In 2019, the Liberian Refugee Immigration Fairness (LRIF) provision passed with bipartisan support through the National Defense Authorization Act (NDAA) for fiscal year 2020, providing a pathway for Liberian migrants to obtain lawful permanent resident status after spending years with uncertain legal status in the U.S. Despite its promise, few applicants used the program, thanks partly to a challenging rollout amid the COVID-19 pandemic. Now that many of the complexities posed by the pandemic are resolved, Congress should reauthorize the program with a new application deadline so as many migrants as possible can benefit from permanent residence. 

Initially, eligible Liberian nationals were given until December 20, 2020, to apply for an adjustment of status under LRIF. Given the cumbersome application process and the pandemic, the 2021 Consolidated Appropriations Act extended this filing period by one year, setting a new deadline for LRIF applicants of December 20, 2021. 

LRIF offered Liberian migrants a chance to escape the uncertainty of the temporary TPS and DED programs, which always carry an expiration date and the possibility of deportation. Yet only 3,969 of the estimated 10,000 eligible Liberian nationals submitted applications before the December 20, 2021 deadline. Some applications were still being processed as of the last quarter of fiscal year 2023. Roughly 600 applicants still await a decision on their status. 

Under LRIF, Liberian nationals who had been in the U.S. since November 20, 2014 and met other eligibility criteria could file to obtain lawful permanent residence for themselves and eligible dependents, like spouses and children. Thousands of Liberians had resided in the U.S. under temporary protections for years, some for decades. The Department of Homeland Security (DHS) designates a country for temporary protected status (TPS) based on conflict, environmental disasters, or other conditions that might warrant a humanitarian response. Additionally, many Liberians were granted deferred enforced departure (DED) to promote foreign interests. 

Liberian nationals were first granted TPS in the United States in 1991, two years after a civil war broke out in Liberia, which displaced over half of the country’s citizens. When Liberians’ TPS expired in 1999, they were granted DED. The 2014 Ebola outbreak in West Africa prompted the U.S. government to continue granting Liberians these protections. Several presidents have extended DED coverage periods multiple times based on foreign interests and conditions in Liberia. Eligible Liberian nationals have been protected under either TPS or DED for decades. Still, the switching between the two programs and the many scheduled expirations often left Liberians with uncertainties regarding their status, protections, and work authorization.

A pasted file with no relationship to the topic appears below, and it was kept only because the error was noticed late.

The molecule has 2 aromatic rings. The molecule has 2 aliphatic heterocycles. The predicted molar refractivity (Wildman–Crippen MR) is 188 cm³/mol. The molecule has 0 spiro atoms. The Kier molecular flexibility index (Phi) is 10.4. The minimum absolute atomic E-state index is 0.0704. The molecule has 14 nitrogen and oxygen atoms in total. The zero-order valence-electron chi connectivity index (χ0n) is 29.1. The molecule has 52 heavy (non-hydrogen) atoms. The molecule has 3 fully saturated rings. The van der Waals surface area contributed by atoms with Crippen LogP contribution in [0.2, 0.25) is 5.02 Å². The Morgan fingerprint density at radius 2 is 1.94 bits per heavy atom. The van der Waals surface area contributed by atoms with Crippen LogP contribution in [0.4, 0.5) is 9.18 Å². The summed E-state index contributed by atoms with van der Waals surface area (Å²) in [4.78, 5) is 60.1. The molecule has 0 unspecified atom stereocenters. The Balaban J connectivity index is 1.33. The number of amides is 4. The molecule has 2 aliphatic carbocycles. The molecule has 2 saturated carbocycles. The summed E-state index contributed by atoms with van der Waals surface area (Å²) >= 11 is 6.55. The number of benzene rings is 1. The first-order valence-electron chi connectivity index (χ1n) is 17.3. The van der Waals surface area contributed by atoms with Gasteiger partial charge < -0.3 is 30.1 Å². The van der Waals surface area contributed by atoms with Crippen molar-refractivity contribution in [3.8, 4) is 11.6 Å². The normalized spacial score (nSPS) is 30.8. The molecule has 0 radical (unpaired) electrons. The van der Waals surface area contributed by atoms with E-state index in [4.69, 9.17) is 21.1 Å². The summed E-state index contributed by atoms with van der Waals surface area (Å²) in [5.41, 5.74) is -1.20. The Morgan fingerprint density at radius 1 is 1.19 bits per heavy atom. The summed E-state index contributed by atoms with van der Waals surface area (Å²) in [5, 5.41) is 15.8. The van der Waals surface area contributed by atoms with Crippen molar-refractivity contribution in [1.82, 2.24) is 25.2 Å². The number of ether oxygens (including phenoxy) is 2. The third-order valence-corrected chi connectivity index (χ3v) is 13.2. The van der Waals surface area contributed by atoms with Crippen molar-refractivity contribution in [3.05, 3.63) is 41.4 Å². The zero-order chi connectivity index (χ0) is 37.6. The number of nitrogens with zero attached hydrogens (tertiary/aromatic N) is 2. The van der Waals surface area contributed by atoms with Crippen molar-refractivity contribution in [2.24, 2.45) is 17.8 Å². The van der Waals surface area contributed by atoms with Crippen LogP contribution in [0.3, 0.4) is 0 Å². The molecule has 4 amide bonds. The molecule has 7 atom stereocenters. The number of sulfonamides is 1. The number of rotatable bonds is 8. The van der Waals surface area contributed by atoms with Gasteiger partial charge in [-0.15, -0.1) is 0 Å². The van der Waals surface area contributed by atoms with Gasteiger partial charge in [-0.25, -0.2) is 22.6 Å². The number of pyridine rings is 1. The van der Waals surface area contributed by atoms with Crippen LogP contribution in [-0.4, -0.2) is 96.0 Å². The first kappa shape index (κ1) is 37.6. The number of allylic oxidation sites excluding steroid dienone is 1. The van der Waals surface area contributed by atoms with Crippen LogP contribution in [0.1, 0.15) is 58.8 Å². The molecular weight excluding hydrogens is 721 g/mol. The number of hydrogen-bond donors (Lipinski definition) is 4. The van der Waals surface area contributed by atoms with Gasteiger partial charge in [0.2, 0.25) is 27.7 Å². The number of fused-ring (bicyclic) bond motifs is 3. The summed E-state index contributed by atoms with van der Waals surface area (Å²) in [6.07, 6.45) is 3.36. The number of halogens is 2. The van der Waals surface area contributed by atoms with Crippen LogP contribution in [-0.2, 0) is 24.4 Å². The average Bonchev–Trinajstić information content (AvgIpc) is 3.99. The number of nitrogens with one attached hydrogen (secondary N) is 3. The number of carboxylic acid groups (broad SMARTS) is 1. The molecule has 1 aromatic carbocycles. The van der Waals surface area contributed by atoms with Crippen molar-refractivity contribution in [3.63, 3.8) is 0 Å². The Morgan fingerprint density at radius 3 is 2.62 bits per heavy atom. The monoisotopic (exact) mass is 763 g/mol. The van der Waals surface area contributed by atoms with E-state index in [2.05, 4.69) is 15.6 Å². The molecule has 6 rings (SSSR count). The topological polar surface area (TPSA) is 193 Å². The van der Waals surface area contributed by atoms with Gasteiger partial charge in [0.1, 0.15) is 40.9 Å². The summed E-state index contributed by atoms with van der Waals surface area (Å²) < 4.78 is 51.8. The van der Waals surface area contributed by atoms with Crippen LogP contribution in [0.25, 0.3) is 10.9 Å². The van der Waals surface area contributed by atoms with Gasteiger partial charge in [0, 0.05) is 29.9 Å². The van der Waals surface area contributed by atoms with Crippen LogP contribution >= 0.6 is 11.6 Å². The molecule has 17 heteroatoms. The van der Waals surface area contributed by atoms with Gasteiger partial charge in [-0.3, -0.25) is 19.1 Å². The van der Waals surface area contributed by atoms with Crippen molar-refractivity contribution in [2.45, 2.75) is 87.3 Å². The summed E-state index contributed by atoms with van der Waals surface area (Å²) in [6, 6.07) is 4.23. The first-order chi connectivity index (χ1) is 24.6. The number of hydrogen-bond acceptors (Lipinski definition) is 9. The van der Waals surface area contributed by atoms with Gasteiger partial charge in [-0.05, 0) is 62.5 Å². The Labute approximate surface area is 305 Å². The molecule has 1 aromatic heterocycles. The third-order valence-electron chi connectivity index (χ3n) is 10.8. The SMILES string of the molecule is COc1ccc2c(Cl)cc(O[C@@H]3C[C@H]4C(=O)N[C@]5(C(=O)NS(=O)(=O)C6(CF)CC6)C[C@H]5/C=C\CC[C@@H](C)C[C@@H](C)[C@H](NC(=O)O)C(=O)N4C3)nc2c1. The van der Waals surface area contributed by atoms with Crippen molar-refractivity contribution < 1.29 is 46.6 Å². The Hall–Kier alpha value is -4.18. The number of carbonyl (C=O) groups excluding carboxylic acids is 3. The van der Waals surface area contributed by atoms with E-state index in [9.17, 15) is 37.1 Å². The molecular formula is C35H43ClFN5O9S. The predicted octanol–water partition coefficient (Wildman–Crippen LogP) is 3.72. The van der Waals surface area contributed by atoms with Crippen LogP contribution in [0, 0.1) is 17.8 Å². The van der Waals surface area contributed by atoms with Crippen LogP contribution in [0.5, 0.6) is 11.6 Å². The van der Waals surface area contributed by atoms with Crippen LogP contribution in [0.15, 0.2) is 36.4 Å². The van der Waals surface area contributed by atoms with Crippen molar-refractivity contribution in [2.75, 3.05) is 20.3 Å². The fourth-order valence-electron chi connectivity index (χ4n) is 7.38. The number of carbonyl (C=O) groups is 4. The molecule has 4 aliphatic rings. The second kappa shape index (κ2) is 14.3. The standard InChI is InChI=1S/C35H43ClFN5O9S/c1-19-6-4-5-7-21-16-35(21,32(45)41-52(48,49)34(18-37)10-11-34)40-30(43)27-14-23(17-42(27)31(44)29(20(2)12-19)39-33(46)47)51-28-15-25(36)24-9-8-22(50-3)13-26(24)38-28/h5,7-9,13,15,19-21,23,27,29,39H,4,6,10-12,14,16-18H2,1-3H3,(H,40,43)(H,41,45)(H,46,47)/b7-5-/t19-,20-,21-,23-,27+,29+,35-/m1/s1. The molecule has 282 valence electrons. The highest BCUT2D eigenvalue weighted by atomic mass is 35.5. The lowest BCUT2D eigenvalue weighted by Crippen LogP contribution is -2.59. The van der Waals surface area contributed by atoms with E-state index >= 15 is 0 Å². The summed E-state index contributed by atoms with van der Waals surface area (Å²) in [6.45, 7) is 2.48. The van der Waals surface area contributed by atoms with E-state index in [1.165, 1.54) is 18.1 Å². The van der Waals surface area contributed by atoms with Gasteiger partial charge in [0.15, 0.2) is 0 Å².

When former President Trump declined to extend Liberians’ DED, thousands of Liberians residing in the U.S. faced deportation, prompting the LRIF provision to receive bipartisan support in Congress. 

The Biden administration extended Liberian DED protections, acknowledging that the LRIF “application process was new and complex, resulting in some procedural and administrative challenges,” including the unexpected challenges wrought by COVID-19, which caused severe processing backlogs at USCIS. These delays and uncertainties over program guidelines created frustration and confusion

According to a Delaware news outlet, this confusion led to some applications being denied early in the rollout. Other applicants struggled with inconsistent processing across offices, difficulties obtaining documents to prove Liberian citizenship, the $1225 application fee, and short deadlines. 

What’s more, many eligible applicants lacked sufficient time to procure the necessary documents, funds, and legal assistance. The program’s short deadlines likely limited opportunities to encourage hesitant applicants through the process. Because of these complexities, the LRIF provision fell short of its potential. 

The thousands of Liberian nationals in the United States who have yet to receive lawful permanent residence will lose DED protection on June 30, 2024, without additional action. If President Biden does not extend this DED expiration date, these migrants will no longer be able to reside or work legally in the country. For some Liberian citizens, the United States is the only home they have ever known; others fear separation from their family members who are American citizens. 

Congress should consider reauthorizing the LRIF program for further applications, giving these migrants a better chance to navigate the application process.